Isaac lashes Caribbean as it heads toward Florida
SAN JUAN, Puerto Rico (AP) — Puerto Rico and the US Virgin Islands braced for torrential rains today as Tropical Storm Isaac whipped up waves as high as 10 feet (three metres) in the Caribbean and threatened to become a hurricane that could take a shot at Florida.
Some flooding was reported in the eastern and southern regions of Puerto Rico as the storm approached.
US forecasters said Isaac will likely turn into a Category 1 hurricane by today as it nears the Dominican Republic and Haiti. It was expected to weaken a little while heading over those islands and Cuba, then possibly move on toward Florida as a hurricane by Monday.
Isaac was centred 200 miles (320 kilometres south-southeast of Puerto Rico late yesterday morning, with maximum sustained winds of 40 mph (65 kph). It was moving west at 15 mph (24 kph) according to the US National Hurricane Center.
The system has slowed down, and as a result, the island will see more rain, said Ernesto Morales, forecaster with the National Weather Service in San Juan, Puerto Rico.
"This is not the moment to become complacent," he said.
The US territory has opened 428 shelters, and 50 people have taken refuge, said Governor Luis Fortuno. Some 4,000 people were without power and more than 3,000 without water.
Schools and government offices remained closed yesterday, but the governor said it was safe for people to go to work if they needed to. However, he warned everyone to stay away from beaches and swollen rivers.
"It's not the day to participate in recreational activities in these areas," Fortuno said.
While Isaac itself has caused no reported injuries or deaths, police in Puerto Rico say a 75-year-old woman died near the capital of San Juan on Wednesday when she fell off a second-floor balcony while filling a drum with water in preparation for the storm.
Puerto Rico's main international airport remained open, but Cape Air and American Eagle cancelled all their flights yesterday, Fortuno said. Ferry service to the tourist islands of Vieques and Culebra also was temporarily suspended.
In the US Virgin Islands town of Christiansted, streets lined with historic buildings of Danish architecture, were largely deserted. All but a small handful of businesses and government offices were closed. Hurricane shutters covered the entrances to most buildings and sandbags were stacked in anticipation of potential floods and storm surge.
Two shelters were open on the island, and 10 people were housed overnight, according to Elton Lewis, director of the Virgin Islands Territorial Emergency Management Agency.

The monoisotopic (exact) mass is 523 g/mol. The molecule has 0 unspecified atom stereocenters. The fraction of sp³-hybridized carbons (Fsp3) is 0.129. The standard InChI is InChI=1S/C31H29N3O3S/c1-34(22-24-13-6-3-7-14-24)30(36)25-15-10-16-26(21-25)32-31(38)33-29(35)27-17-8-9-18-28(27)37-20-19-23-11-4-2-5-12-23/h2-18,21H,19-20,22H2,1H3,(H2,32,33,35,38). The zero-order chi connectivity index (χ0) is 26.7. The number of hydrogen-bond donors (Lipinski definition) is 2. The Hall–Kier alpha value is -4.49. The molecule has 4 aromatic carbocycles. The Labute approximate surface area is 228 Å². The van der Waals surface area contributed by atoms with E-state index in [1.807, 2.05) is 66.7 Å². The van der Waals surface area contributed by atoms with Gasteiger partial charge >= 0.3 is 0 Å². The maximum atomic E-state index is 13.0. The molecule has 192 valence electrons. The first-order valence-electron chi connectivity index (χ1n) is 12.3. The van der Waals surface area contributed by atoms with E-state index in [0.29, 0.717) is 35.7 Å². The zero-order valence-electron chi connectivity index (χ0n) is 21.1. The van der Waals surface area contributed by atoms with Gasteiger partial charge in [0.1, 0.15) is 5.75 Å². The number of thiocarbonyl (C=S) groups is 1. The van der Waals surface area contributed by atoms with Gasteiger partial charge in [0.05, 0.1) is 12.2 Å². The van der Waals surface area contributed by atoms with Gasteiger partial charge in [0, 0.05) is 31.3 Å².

In St Croix, the owners of Turtle's, a seaside restaurant, were baking bread for sandwiches, selling coffee and snacks to the few passersby and fielding calls from people about the weather.
"Yes, we're open," Mary Scribner said cheerily. "No, it's not raining!"
The Scribners pulled out sandbags in case the predicted storm surge or flooding impacted their business, but by mid-morning, the sandbags sat in a pile in the corner.
"We didn't see this as a big deal," Bob Scribner said. "Moderate rain and wind."
The storm already forced military authorities at the US base in Guantanamo Bay, Cuba, to cancel pretrial hearings for five prisoners charged in the 9/11 attacks.
Isaac also posed a threat to next week's Republican National Convention in Tampa, where officials said they were ready to take emergency measures even as 70,000 delegates, journalists and protesters descend on the city.
In St Kitts, the government said all businesses and schools were open after Isaac passed through late Wednesday.
In Dominica, the government said no damage or injuries were reported. The airport and seaports have reopened and things are back to normal, said Benoit Bardouille, CEO of the island's Air & Seaport Authority.
However, Disaster Coordinator Don Coriette warned that heavy rains would persist through today.
"Dominica has been spared the full brunt of Tropical Storm Isaac," he said. "We want to thank the almighty God for that."
Meanwhile, another tropical storm, Joyce, formed over the open water of the eastern Atlantic. Forecasters said it does not pose an immediate threat to land. The Hurricane Center in Miami said yesterday the storm has maximum sustained winds of 40 miles per hour (65 kph). Little change in strength was expected in the next 48 hours.